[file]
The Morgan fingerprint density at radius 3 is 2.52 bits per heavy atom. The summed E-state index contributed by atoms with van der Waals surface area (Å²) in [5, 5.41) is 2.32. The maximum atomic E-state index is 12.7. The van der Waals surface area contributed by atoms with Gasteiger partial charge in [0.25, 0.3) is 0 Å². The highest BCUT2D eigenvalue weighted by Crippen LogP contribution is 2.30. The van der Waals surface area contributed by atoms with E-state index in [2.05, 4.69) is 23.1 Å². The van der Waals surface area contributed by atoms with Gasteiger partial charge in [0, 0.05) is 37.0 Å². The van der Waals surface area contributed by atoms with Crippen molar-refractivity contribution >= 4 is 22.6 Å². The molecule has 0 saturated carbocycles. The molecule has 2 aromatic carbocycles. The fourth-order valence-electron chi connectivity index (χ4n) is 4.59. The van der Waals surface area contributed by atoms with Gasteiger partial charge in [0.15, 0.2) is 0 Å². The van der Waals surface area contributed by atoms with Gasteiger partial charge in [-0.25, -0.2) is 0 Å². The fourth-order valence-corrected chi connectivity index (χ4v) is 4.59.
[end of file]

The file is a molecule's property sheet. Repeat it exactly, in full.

The Morgan fingerprint density at radius 3 is 2.52 bits per heavy atom. The summed E-state index contributed by atoms with van der Waals surface area (Å²) in [5, 5.41) is 2.32. The maximum atomic E-state index is 12.7. The van der Waals surface area contributed by atoms with Gasteiger partial charge in [0.25, 0.3) is 0 Å². The highest BCUT2D eigenvalue weighted by Crippen LogP contribution is 2.30. The van der Waals surface area contributed by atoms with E-state index in [2.05, 4.69) is 23.1 Å². The van der Waals surface area contributed by atoms with Gasteiger partial charge in [0, 0.05) is 37.0 Å². The van der Waals surface area contributed by atoms with Crippen molar-refractivity contribution >= 4 is 22.6 Å². The molecule has 0 saturated carbocycles. The molecule has 2 aromatic carbocycles. The fourth-order valence-electron chi connectivity index (χ4n) is 4.59. The van der Waals surface area contributed by atoms with Gasteiger partial charge in [0.15, 0.2) is 0 Å². The van der Waals surface area contributed by atoms with Gasteiger partial charge in [-0.25, -0.2) is 0 Å². The fourth-order valence-corrected chi connectivity index (χ4v) is 4.59.